Kim Dotcom addresses the crowd.jpg
Photograph: Photo by Peter Harrison, used under CC BY

The extraordinary soap opera of Kim Dotcom’s dealings with the law continued in New Zealand on Monday as his appeal against extradition began in the Auckland High Court with a bid to live stream proceedings on YouTube.

The internet entrepreneur and his former colleagues Mathias Ortmann, Bram van der Kolk and Finn Batato were ruled eligible for extradition to the US in December, but are appealing the decision.

The four were arrested in New Zealand in 2012 and charged with copyright infringement, racketeering and money laundering in relation to the operations of Dotcom’s former file sharing website Megaupload.

US authorities allege the site was being used to breach copyright because its users were encouraged to upload copyrighted material, including movies.

Dotcom’s lawyer Ron Mansfield argued on Monday that strong public interest in the case justified screening the proceedings on YouTube, according to Radio New Zealand.

“This is a case of the internet age, and as such has attracted significant academic and media interest,” he told the court.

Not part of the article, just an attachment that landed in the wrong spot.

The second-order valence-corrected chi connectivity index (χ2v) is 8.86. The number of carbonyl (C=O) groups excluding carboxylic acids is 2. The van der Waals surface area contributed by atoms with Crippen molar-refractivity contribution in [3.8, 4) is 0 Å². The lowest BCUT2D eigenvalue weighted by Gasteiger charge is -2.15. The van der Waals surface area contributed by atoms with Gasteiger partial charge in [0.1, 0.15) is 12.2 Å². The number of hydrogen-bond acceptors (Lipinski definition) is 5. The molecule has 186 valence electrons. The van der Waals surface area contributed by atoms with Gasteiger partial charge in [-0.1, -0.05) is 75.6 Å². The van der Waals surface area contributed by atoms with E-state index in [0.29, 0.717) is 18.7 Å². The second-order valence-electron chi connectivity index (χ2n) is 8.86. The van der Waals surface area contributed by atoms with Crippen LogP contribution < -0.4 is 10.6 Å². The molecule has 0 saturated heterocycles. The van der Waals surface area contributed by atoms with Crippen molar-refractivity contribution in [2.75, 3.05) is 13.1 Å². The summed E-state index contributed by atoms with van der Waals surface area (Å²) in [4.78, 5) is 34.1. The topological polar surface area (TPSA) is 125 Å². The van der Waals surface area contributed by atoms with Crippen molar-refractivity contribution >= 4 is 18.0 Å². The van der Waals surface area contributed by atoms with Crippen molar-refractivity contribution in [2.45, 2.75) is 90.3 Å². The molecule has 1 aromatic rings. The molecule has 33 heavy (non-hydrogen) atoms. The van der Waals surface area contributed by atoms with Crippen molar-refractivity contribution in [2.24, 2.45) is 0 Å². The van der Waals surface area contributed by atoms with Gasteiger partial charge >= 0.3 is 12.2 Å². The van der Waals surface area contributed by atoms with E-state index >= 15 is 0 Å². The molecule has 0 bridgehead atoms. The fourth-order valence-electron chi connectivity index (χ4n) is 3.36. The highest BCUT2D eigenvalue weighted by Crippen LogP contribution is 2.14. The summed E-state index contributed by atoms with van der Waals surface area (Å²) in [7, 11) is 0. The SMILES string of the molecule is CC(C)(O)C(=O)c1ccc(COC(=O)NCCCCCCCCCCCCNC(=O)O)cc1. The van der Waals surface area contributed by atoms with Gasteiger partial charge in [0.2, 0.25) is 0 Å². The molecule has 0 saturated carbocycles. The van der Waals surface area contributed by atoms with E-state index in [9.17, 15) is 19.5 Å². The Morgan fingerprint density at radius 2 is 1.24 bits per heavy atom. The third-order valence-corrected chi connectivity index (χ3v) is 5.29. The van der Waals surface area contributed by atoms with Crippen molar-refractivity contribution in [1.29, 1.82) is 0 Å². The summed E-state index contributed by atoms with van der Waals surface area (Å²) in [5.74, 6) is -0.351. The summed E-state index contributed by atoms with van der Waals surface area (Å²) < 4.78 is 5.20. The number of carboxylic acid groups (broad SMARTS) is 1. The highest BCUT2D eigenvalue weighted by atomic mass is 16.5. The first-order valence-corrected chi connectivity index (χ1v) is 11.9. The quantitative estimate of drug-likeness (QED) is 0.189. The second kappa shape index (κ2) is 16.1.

“The chances of such interest being satisfied by the necessarily brief footage by television or radio is negligible,” he said.

Mansfield told the court Dotcom had hired a cameraman to film the hearing, but was willing to take video footage from a television camera if necessary.  

High Court Justice Murray Gilbert said he would continue hearing the application for live streaming later on Monday after media organisations had been given a chance to discuss the issue.

The unusual request kicked off the latest instalment in the ongoing soap opera which New Zealanders, willing or otherwise, have had a front row seat for since Dotcom’s arrest more than four years ago.

Whatever the judge’s ruling, it may still be years, rather than months, before the matter of Dotcom’s extradition is settled once and for all. He has made public his intention to continue appealing the matter all the way to New Zealand’s Supreme Court if necessary.

If extradited and convicted in a U.S. court, the 42-year-old faces a potential stiff prison sentence.

He told his almost half a million followers on Twitter this month, “I’ll never get extradited to the land of corrupt politicians and rigged courts. New Zealand appeal judges will apply the law.” 

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